Native Roots: UNC’s Jeff Linder takes his first head-coaching job at home

This story originally appeared in Mile High Sports Magazine. Read the full digital edition.

There are basketball lifers. And then there is the journey in Colorado hoops still being traveled by Jeff Linder.

As a kid, Linder worked as a ball boy for the Denver Nuggets, a duty he eventually was relieved from when an off-handed pregame criticism of a Nuggets player inadvertently found the ears of vice president Shawn Hunter. (“The story gets taller every year,” says Linder with a laugh; he was fired at halftime while the player in question, Mark Macon, was traded a few weeks later.)

He was among the first class of Colorado prep athletes to take advantage of the state’s open enrollment rule, opting to transfer from Northglenn to Centaurus for his senior season to join a powerhouse Warriors program that, as the top seed in 1995, was upset by Denver East in the first round.

After high school, Linder played one season at Mesa State (now Colorado Mesa) before transferring to Western State, where he played under University of Colorado legend Bob Hofman – a man who had one of the practice courts at CU’s Coors Events Center named in his honor last winter.

Linder’s coaching career began when former CU coach Ricardo Patton brought him on board as the Buffaloes’ director of operations for one season. After a long and successful run as an assistant at Boise State, Linder is back home, ready to heal wounds and right the ship as he takes over a University of Northern Colorado program that suffered through a tumultuous offseason.

“Coming home is great. Coming home to the traffic is not great,” Linder said with a laugh, checking in with MHSM recently while sitting in a parking lot on I-25. “At the end of the day there’s 351 Division I jobs, and of those 351 there’s a lot of them, whether Jeff Linder or John Wooden is coaching there, you’re going to have a hard time winning games.

“I’ve always thought from coaching in the [Big Sky Conference] at Weber State and growing up in the state and just following the program, I’ve always thought UNC is a place you can win. Tad [Boyle] proved that when he got there. My biggest thing is to find a place to win and a nice place to raise kids. We’re definitely excited to be back. When the team was really successful with Tad and B.J. [Hill], the core of the program was really built on Colorado players. That’s what we’re going to look to do, to really build a foundation with homegrown kids.”

Maybe UNC really is a place where a coach can win. But Linder will have his hands full turning that boast into reality.

Linder replaces Hill, who was fired abruptly in April, less than one year removed from a contract extension signed in June 2015 that was expected to keep him in Greeley through the 2019-20 season. Instead Hill, and soon after the remainder of his coaching staff, was let go due to “serious and concerning” allegations of NCAA infractions, as termed by school president Kay Norton in a press release at the time of Hill’s firing.

At press time, UNC had offered no further public comment on the allegations, and an ongoing NCAA investigation is expected to take several more months. However, in early October UNC announced a number of self-imposed sanctions, including a postseason ban for 2016-17, the loss of three scholarships for the next two seasons, and a series of recruiting restrictions.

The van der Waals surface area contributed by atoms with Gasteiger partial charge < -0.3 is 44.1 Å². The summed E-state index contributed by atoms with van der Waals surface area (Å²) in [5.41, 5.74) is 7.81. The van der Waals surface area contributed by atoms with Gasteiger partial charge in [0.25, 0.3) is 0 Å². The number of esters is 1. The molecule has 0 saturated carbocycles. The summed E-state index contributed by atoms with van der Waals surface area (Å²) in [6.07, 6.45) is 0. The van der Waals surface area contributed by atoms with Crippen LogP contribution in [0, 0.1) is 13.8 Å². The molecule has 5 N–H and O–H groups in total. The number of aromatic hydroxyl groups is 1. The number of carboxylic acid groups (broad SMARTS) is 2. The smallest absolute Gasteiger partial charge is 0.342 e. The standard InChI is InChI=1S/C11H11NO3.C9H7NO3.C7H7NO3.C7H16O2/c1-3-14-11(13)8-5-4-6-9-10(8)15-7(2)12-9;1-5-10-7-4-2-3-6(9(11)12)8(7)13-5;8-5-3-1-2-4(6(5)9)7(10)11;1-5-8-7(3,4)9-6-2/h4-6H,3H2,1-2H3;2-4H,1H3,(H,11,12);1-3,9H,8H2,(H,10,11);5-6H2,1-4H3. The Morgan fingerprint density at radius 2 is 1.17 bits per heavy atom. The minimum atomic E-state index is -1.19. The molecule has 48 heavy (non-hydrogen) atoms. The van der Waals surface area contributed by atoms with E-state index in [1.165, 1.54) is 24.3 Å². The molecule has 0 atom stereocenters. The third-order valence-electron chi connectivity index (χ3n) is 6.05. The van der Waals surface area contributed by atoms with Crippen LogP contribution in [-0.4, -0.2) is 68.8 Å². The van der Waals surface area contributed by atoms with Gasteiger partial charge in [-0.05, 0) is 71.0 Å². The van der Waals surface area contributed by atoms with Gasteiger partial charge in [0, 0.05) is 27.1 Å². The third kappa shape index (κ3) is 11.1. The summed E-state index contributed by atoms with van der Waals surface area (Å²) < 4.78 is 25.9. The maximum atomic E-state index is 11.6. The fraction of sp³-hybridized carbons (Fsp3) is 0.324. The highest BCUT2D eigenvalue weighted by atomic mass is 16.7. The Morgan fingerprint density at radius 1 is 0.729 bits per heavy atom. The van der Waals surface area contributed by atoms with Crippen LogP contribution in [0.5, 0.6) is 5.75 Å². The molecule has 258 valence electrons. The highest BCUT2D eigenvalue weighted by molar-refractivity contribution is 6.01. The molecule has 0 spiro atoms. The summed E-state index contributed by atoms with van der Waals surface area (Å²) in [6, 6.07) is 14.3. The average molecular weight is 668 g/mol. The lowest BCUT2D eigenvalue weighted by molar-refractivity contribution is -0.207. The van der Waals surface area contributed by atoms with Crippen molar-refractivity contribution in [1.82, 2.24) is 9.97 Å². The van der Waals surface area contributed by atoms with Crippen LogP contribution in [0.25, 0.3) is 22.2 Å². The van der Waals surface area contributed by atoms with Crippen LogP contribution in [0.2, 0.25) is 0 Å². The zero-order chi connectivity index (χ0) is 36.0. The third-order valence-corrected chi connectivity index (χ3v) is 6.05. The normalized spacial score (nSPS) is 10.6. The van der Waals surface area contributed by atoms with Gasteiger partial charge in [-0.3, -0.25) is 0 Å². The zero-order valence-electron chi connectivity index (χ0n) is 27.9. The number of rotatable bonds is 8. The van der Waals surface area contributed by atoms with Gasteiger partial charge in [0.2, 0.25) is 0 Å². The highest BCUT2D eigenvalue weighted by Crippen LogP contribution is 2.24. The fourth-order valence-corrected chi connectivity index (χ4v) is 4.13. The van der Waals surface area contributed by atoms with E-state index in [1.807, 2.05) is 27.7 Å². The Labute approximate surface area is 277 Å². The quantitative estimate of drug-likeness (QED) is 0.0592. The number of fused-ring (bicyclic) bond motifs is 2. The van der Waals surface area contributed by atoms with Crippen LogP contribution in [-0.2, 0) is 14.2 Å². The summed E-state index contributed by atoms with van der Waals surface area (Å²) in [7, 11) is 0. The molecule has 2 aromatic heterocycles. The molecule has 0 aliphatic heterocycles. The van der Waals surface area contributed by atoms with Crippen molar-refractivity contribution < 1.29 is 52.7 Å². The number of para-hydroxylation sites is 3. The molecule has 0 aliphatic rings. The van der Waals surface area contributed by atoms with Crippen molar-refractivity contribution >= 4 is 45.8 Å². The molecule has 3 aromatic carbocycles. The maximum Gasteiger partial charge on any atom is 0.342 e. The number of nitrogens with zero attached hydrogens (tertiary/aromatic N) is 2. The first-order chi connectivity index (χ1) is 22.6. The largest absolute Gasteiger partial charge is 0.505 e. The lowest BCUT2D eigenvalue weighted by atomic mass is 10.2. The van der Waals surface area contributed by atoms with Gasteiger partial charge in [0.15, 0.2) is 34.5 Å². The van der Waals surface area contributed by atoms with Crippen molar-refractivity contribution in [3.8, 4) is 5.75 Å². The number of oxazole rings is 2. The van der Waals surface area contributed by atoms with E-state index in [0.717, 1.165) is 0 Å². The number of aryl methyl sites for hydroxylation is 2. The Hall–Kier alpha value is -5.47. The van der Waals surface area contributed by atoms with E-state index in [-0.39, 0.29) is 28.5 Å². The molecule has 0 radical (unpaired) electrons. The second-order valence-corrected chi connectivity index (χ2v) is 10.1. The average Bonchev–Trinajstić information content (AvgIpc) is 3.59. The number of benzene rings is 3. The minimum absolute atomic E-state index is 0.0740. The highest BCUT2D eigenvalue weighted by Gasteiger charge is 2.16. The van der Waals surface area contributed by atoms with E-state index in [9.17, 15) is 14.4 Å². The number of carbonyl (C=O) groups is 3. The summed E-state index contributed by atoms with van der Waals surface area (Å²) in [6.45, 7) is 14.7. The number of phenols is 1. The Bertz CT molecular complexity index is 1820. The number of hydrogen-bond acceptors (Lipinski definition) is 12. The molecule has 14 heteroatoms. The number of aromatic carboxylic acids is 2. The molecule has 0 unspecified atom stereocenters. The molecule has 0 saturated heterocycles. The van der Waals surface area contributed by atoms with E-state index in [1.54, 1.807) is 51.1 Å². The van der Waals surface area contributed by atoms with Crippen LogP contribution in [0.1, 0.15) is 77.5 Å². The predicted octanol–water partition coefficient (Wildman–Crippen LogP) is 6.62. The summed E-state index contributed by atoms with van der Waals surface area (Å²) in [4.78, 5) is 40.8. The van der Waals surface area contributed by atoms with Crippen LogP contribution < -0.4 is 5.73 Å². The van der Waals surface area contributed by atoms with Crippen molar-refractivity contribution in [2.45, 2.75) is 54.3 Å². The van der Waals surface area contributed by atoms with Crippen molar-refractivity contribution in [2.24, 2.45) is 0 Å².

While these are issues Linder and his staff will have to overcome, they nonetheless change little in his quest to establish a new foundation in Greeley. Hill’s tenure bottomed out last year anyway with a 10-21 mark, and the Bears were never truly able to build on the program’s first NCAA Tournament appearance in Hill’s first season in 2010-11 – a run made with a roster largely put together by Boyle before he moved on to CU.

Linder arrives after six seasons as an assistant at Boise State where he was a key component in a run that included two NCAA Tournament appearances and the program’s first Mountain West title during his tenure. At UNC he hopes to instill the sort of high-paced offense that led to the second-best scoring average in 40 seasons at Boise State three years ago. In three of his six seasons with the Broncos, the club led its league in scoring.

If there is a silver lining to the situation Linder inherits it’s that he has some pieces to work with, despite the cloud hanging over the UNC program. The Bears welcome back senior Anthony Johnson, the team’s leading scorer and rebounder a year ago. And the turn of events last spring didn’t deter two prized recruits, junior college addition Gerad Davis and freshman Mike Ranson, from following through on their plans to join the program. Ranson in particular could be a key piece moving forward in Linder’s quest to mine talent from his home state, as he averaged a state-best (all classes) 33 points per game last year at Pueblo Central.

“Regardless of good or bad, we’re going to stick together,” Linder said. “You’re going to see a team that’s going to share the ball, that’s going to make the extra pass. It’s going to be a fun style of offense. At Boise State it evolved to what would allow us to be the program that Boise State is now.

“In terms of offense, you’ll see a team that really knows how to space the floor, that’s really going to value shooting.

“We’re going to be a fun team to watch.”

Just make sure to leave early enough to do so. After all, the traffic now isn’t what it what it used to be when Jeff Linder was just a Colorado kid.

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